Mexico - Maya Vinic

The Union de Productores Maya Vinic was established in 1999 by members of Las Abejas, a group of Christian indigenous Tztotzil Mayans dedicated to achieving peace and justice through pacifist demonstration. Motivated by similar demands for justice and equality for indigenous groups, Las Abejas formed an alliance with the Zapatista Army of National Liberation during the group's uprising in 1994. In December 1997, 45 Abejas—including women and children—were killed while attending church by the paramilitary group Mascara Roja.


Maya Vinic was founded to memorialize the land made sacred by the slain Abejas, and to continue in the tradition of preserving Mayan heritage and a reverence for Mother Earth. Today, the group has a membership of 500 coffee producer families, organized by a General Assembly. The cooperative works to educate and expand commercialization of it agricultural products to continually improve living situations for its members.

In forming a cooperative organization, Maya Vinic farmers were able to overcome the longstanding struggle to bring their coffee to market. Through their collective resources, farmers could avoid selling to predatory coyotes, allowing them to make a living and invest in their trade and communities, while still enacting traditional Mayan values and cultural traditions. Fair Trade premiums have further contributed to community development in the region, while Maya Vinic provides educational programming, technical and administrative assistance, marketing, and arbitration services to its members through a group of Community Delegates. The organization is also currently working on an income diversification program, including plans for the production and sale of honey, a market for handmade goods, and management of a cafe located in San Cristobal de Las Casas.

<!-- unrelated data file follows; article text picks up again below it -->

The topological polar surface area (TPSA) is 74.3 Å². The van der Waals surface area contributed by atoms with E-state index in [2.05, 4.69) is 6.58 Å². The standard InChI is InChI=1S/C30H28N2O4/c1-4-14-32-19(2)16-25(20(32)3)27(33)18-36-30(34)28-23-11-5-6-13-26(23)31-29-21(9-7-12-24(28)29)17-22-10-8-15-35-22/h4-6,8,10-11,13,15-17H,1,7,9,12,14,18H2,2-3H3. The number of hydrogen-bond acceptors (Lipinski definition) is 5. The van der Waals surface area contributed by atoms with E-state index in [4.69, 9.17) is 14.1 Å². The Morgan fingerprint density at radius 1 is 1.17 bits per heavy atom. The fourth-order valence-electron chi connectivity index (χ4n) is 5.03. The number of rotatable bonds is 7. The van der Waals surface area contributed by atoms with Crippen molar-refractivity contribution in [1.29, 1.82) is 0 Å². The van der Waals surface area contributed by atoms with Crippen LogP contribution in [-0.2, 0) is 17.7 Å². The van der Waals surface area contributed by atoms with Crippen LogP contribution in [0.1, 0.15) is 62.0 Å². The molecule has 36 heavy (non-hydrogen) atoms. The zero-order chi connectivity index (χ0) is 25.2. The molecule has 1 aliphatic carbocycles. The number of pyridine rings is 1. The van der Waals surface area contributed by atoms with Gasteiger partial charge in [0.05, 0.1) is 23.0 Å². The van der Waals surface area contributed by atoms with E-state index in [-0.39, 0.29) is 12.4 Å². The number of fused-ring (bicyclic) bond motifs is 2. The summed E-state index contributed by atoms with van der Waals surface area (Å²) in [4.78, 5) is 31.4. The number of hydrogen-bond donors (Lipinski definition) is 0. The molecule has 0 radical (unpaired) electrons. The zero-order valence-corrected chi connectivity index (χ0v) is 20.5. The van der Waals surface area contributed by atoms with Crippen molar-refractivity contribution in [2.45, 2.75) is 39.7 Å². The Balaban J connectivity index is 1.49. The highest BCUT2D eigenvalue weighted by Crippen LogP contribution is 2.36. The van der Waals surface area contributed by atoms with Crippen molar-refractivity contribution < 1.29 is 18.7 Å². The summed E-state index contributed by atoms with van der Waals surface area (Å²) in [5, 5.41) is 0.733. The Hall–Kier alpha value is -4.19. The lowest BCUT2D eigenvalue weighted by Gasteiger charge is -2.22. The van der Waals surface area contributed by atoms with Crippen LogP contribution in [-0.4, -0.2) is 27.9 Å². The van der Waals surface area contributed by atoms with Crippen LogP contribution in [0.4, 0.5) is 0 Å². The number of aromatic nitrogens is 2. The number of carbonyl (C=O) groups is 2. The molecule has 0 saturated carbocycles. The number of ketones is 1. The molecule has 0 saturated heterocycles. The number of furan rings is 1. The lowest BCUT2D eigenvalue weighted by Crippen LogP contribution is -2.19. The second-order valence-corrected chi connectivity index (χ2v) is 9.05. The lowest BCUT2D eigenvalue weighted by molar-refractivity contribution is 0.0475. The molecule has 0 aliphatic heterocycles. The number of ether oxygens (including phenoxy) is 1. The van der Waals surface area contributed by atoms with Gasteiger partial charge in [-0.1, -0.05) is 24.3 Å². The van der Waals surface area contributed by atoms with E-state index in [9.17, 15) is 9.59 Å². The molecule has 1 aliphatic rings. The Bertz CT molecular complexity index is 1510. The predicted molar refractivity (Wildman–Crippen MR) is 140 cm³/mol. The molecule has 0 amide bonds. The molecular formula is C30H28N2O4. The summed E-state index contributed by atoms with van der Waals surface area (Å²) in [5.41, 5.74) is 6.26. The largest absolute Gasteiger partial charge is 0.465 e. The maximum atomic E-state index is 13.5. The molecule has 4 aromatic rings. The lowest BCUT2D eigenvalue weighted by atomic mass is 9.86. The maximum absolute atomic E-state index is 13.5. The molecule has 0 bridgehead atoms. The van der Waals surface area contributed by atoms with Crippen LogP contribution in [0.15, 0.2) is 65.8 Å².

Maya Vinic farmers are located throughout Chiapas, Mexico, a highlands region encompassing altitudes of 900 to 1,400 meters above sea level. The cooperative produces Typica, Caturra, Mundo Novo, and Bourbon varieties of Arabica coffee. Maya Vinic coffee is characteristic of the Chiapas region, with a medium body, and a bright, citrus acidity, balanced by notes of milk chocolate, almond, honey, and an aroma of dried fruit. The cooperative achieved Fair Trade certification in 2001 and Organic certification in 2006.

A farmer stands with his back to the camera with a basket on his back
Maya Vinic cooperative statistics